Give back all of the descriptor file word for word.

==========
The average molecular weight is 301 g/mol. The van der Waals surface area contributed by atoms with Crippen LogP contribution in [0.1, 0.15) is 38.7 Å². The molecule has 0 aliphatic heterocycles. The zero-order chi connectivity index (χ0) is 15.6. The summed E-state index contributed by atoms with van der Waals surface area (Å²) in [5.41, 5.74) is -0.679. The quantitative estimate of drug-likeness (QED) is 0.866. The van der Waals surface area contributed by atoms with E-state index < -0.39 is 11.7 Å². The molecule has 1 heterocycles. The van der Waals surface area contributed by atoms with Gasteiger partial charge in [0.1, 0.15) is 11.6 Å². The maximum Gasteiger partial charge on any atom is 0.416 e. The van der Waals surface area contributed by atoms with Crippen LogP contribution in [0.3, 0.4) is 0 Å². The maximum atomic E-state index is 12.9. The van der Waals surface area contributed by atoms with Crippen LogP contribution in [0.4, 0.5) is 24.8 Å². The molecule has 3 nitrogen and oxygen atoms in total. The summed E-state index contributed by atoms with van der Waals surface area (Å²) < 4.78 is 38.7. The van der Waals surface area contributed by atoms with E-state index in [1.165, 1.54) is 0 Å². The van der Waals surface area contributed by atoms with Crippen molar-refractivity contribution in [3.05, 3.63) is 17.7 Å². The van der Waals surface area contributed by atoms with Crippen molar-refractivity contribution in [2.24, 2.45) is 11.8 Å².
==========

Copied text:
The average molecular weight is 301 g/mol. The van der Waals surface area contributed by atoms with Crippen LogP contribution in [0.1, 0.15) is 38.7 Å². The molecule has 0 aliphatic heterocycles. The zero-order chi connectivity index (χ0) is 15.6. The summed E-state index contributed by atoms with van der Waals surface area (Å²) in [5.41, 5.74) is -0.679. The quantitative estimate of drug-likeness (QED) is 0.866. The van der Waals surface area contributed by atoms with E-state index < -0.39 is 11.7 Å². The molecule has 1 heterocycles. The van der Waals surface area contributed by atoms with Gasteiger partial charge in [0.1, 0.15) is 11.6 Å². The maximum Gasteiger partial charge on any atom is 0.416 e. The van der Waals surface area contributed by atoms with Crippen LogP contribution in [0.3, 0.4) is 0 Å². The maximum atomic E-state index is 12.9. The van der Waals surface area contributed by atoms with Crippen LogP contribution in [0.4, 0.5) is 24.8 Å². The molecule has 3 nitrogen and oxygen atoms in total. The summed E-state index contributed by atoms with van der Waals surface area (Å²) < 4.78 is 38.7. The van der Waals surface area contributed by atoms with E-state index in [1.165, 1.54) is 0 Å². The van der Waals surface area contributed by atoms with Crippen molar-refractivity contribution in [3.05, 3.63) is 17.7 Å². The van der Waals surface area contributed by atoms with Crippen molar-refractivity contribution in [2.24, 2.45) is 11.8 Å².